Large-scale transport phenomena in the Keweenaw region of Lake Superior: The ontonagon plume and the Keweenaw eddy
Large-scale transport phenomena in the Keweenaw region of Lake Superior are examined using multi-sensor satellite remote sensing. Satellite-based estimates of chlorophyll a (COC2) and total suspended matter (TSM SAT) concentrations are obtained from Sea-Viewing Wide Field-of-View Sensor (SeaWiFS) imagery, while lake surface temperatures (LST) are obtained from Advanced Very High Resolution Radiometer (AVHRR) imagery. Analysis of 2 years of temperature, chlorophyll, and sediment maps reveal several potentially important features in central Lake Superior. SeaWiFS TSMSAT images indicate the presence of an offshore sediment plume originating near Ontonagon, Michigan that was observed on multiple occasions in March, April, and May of both years. Plume materials were observed northeastward of Ontonagon at distances of 80-100 km offshore, although reversals in the pattern were observed. During summer months, the Keweenaw current culminated in a clockwise rotating eddy east of the tip of the Keweenaw Peninsula. The Keweenaw eddy, identified in both AVHRR LSTand SeaWiFS COC2 maps, was 50-75 km in diameter, and it changed shape and location during July, August, and September of both years. In August and September 1999, warm waters originating near the southern shore of Isle Royale and in central Lake Superior extended in a southeasterly direction toward the tip of the Keweenaw and were subsequently entrained in the Keweenaw eddy. The physical mechanisms that create the eddy and its potential biological significance for lower trophic food web interactions are not understood at this time.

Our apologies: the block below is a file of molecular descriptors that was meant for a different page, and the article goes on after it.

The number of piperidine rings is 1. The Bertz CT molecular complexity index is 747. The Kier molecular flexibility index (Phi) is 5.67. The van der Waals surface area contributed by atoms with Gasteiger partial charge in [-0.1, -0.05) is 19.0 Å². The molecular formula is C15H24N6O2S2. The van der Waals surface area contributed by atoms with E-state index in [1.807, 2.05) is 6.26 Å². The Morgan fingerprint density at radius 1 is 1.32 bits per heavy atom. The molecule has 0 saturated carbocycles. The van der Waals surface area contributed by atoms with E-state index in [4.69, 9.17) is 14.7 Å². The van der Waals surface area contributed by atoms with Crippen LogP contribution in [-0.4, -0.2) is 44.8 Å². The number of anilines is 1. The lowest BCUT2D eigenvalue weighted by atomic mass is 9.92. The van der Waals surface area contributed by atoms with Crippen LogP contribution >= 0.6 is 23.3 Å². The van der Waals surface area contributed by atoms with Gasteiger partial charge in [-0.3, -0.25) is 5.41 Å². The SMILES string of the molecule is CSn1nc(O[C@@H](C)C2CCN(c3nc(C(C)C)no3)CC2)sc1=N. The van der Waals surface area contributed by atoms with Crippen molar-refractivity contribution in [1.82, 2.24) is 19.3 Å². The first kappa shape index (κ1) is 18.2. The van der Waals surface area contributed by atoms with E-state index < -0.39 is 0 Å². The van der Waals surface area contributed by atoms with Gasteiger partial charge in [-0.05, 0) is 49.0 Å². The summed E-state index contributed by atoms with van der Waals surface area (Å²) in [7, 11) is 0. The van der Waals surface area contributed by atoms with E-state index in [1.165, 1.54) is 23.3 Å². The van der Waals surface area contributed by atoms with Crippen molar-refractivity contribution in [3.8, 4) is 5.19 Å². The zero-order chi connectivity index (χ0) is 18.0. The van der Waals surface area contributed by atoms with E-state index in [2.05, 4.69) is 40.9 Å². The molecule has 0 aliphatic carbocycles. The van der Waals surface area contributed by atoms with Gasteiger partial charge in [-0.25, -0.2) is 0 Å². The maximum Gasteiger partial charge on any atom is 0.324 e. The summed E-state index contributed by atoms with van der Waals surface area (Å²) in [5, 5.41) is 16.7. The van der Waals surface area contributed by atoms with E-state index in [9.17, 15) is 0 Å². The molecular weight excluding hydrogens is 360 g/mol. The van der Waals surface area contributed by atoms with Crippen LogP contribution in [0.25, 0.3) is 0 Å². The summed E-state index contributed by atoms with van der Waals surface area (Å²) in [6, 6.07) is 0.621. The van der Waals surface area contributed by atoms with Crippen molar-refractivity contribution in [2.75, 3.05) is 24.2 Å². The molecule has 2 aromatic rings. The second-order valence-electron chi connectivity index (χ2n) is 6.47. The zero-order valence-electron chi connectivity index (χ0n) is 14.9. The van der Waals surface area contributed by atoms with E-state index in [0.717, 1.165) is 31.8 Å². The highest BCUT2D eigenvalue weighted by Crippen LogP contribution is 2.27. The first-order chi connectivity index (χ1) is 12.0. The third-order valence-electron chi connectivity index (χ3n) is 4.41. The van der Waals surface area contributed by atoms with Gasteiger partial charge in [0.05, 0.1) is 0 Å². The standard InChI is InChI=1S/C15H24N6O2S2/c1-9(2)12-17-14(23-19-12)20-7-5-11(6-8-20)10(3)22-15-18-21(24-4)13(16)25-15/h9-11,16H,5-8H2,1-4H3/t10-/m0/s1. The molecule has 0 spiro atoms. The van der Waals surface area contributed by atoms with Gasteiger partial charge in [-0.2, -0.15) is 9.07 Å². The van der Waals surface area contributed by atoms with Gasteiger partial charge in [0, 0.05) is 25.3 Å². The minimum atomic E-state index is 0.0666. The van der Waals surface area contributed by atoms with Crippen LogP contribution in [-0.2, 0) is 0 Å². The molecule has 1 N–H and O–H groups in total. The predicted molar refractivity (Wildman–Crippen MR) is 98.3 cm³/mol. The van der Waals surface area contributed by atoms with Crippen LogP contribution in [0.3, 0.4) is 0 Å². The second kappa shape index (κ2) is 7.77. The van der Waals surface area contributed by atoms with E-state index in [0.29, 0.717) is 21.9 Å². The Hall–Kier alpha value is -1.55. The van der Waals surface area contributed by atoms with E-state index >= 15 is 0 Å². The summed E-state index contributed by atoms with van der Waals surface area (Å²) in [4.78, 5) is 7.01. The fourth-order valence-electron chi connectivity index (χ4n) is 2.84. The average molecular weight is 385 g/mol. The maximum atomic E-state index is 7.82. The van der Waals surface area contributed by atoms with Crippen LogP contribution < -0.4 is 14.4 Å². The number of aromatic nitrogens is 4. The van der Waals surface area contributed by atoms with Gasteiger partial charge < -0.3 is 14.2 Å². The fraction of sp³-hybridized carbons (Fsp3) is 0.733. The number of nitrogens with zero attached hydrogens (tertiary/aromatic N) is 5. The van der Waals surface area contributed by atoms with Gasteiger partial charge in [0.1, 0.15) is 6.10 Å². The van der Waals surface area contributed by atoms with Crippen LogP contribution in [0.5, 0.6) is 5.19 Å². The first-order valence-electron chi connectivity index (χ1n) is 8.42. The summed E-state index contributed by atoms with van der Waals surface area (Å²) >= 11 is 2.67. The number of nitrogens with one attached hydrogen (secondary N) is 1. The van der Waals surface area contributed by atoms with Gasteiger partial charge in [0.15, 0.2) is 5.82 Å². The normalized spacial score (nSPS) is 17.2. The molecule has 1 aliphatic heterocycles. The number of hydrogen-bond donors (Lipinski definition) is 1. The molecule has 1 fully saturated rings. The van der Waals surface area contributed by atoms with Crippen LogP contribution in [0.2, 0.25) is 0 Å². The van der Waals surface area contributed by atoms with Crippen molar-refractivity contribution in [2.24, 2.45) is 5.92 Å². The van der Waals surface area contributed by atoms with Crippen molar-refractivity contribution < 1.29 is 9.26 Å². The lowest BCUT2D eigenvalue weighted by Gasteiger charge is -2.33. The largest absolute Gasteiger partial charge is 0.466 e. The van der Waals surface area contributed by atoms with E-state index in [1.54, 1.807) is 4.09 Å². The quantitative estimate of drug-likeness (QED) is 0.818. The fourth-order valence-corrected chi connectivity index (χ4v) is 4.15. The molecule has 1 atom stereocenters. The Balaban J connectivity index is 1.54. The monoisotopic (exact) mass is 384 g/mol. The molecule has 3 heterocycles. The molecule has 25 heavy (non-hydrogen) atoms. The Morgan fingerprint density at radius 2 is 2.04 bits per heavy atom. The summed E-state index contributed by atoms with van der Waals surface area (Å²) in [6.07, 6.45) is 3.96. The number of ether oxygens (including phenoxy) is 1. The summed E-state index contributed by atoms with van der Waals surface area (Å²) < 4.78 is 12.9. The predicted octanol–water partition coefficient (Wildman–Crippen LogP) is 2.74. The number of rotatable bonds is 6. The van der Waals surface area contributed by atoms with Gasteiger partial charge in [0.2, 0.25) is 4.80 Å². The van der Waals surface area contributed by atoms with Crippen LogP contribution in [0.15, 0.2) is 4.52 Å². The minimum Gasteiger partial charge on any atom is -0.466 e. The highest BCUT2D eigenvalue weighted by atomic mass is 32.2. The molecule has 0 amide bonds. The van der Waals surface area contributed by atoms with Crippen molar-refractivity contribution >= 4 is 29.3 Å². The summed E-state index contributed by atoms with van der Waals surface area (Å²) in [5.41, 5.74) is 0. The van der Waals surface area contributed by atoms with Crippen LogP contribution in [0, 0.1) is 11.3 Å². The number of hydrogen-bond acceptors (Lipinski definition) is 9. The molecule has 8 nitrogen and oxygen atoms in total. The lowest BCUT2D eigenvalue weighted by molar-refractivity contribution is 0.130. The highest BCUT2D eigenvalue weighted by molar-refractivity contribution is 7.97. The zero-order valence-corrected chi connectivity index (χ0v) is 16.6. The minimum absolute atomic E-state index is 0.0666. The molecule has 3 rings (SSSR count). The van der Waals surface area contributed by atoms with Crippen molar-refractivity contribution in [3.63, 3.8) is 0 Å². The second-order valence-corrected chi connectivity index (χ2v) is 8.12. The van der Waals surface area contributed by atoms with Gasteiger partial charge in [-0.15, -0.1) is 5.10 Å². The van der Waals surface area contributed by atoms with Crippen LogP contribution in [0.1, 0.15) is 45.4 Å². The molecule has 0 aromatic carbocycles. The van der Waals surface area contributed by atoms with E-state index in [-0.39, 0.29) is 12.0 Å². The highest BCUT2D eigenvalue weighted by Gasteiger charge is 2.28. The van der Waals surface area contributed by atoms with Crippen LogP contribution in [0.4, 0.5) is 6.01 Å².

Journal of Great Lakes Research
Large-scale transport phenomena in the Keweenaw region of Lake Superior: The ontonagon plume and the Keweenaw eddy.
Journal of Great Lakes Research,
30(SUPPL. 1), 467-480.
Retrieved from: https://digitalcommons.mtu.edu/michigantech-p/7560